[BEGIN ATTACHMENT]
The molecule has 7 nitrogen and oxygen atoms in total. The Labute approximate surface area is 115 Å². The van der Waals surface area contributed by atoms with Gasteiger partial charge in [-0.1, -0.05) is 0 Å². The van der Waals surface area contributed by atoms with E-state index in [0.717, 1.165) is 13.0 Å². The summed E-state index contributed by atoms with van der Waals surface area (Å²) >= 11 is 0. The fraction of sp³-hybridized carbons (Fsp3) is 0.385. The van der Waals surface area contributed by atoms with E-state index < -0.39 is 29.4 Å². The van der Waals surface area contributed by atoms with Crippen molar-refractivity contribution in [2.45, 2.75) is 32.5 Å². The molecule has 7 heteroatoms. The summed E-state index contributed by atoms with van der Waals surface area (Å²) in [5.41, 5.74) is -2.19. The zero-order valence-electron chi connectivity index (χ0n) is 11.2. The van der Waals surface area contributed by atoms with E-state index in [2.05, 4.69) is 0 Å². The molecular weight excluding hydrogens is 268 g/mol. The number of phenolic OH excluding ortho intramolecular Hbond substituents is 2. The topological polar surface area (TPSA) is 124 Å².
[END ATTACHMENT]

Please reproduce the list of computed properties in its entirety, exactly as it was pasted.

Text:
The molecule has 7 nitrogen and oxygen atoms in total. The Labute approximate surface area is 115 Å². The van der Waals surface area contributed by atoms with Gasteiger partial charge in [-0.1, -0.05) is 0 Å². The van der Waals surface area contributed by atoms with E-state index in [0.717, 1.165) is 13.0 Å². The summed E-state index contributed by atoms with van der Waals surface area (Å²) >= 11 is 0. The fraction of sp³-hybridized carbons (Fsp3) is 0.385. The van der Waals surface area contributed by atoms with E-state index < -0.39 is 29.4 Å². The van der Waals surface area contributed by atoms with Crippen molar-refractivity contribution in [2.45, 2.75) is 32.5 Å². The molecule has 7 heteroatoms. The summed E-state index contributed by atoms with van der Waals surface area (Å²) in [5.41, 5.74) is -2.19. The zero-order valence-electron chi connectivity index (χ0n) is 11.2. The van der Waals surface area contributed by atoms with E-state index in [2.05, 4.69) is 0 Å². The molecular weight excluding hydrogens is 268 g/mol. The number of phenolic OH excluding ortho intramolecular Hbond substituents is 2. The topological polar surface area (TPSA) is 124 Å².